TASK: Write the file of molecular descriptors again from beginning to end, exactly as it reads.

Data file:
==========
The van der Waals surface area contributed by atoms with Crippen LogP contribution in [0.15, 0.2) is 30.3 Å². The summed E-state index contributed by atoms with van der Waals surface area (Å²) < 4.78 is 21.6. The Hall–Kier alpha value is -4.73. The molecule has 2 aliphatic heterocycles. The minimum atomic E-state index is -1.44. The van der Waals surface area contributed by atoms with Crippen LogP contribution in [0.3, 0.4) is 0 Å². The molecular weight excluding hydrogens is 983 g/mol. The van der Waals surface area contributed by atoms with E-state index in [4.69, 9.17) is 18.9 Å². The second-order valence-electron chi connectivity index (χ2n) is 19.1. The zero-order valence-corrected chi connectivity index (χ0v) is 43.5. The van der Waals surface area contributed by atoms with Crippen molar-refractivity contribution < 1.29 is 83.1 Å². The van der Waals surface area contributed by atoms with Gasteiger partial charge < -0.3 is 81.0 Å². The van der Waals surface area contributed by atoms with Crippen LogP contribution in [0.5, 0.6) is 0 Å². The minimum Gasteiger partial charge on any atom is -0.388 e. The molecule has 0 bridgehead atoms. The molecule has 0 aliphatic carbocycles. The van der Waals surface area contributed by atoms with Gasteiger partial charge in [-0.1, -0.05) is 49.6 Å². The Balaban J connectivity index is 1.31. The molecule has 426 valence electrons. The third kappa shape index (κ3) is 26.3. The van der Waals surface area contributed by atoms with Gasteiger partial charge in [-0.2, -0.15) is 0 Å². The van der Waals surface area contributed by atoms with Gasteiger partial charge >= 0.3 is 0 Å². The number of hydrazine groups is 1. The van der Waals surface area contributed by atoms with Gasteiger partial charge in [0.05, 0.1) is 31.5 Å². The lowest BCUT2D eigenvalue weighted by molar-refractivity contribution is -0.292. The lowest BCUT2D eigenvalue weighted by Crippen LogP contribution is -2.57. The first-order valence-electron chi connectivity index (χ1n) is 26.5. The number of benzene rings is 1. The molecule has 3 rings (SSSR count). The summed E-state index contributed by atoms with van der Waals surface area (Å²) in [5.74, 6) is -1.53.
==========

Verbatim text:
The van der Waals surface area contributed by atoms with Crippen LogP contribution in [0.15, 0.2) is 30.3 Å². The summed E-state index contributed by atoms with van der Waals surface area (Å²) < 4.78 is 21.6. The Hall–Kier alpha value is -4.73. The molecule has 2 aliphatic heterocycles. The minimum atomic E-state index is -1.44. The van der Waals surface area contributed by atoms with Crippen LogP contribution in [0.3, 0.4) is 0 Å². The molecular weight excluding hydrogens is 983 g/mol. The van der Waals surface area contributed by atoms with E-state index in [4.69, 9.17) is 18.9 Å². The second-order valence-electron chi connectivity index (χ2n) is 19.1. The zero-order valence-corrected chi connectivity index (χ0v) is 43.5. The van der Waals surface area contributed by atoms with Crippen molar-refractivity contribution < 1.29 is 83.1 Å². The van der Waals surface area contributed by atoms with Gasteiger partial charge < -0.3 is 81.0 Å². The van der Waals surface area contributed by atoms with Crippen LogP contribution in [0.5, 0.6) is 0 Å². The minimum Gasteiger partial charge on any atom is -0.388 e. The molecule has 0 bridgehead atoms. The molecule has 0 aliphatic carbocycles. The van der Waals surface area contributed by atoms with Gasteiger partial charge in [-0.1, -0.05) is 49.6 Å². The Balaban J connectivity index is 1.31. The molecule has 426 valence electrons. The third kappa shape index (κ3) is 26.3. The van der Waals surface area contributed by atoms with Gasteiger partial charge in [-0.2, -0.15) is 0 Å². The van der Waals surface area contributed by atoms with Gasteiger partial charge >= 0.3 is 0 Å². The number of hydrazine groups is 1. The van der Waals surface area contributed by atoms with Gasteiger partial charge in [0.05, 0.1) is 31.5 Å². The lowest BCUT2D eigenvalue weighted by molar-refractivity contribution is -0.292. The lowest BCUT2D eigenvalue weighted by Crippen LogP contribution is -2.57. The first-order valence-electron chi connectivity index (χ1n) is 26.5. The number of benzene rings is 1. The molecule has 3 rings (SSSR count). The summed E-state index contributed by atoms with van der Waals surface area (Å²) in [5.74, 6) is -1.53.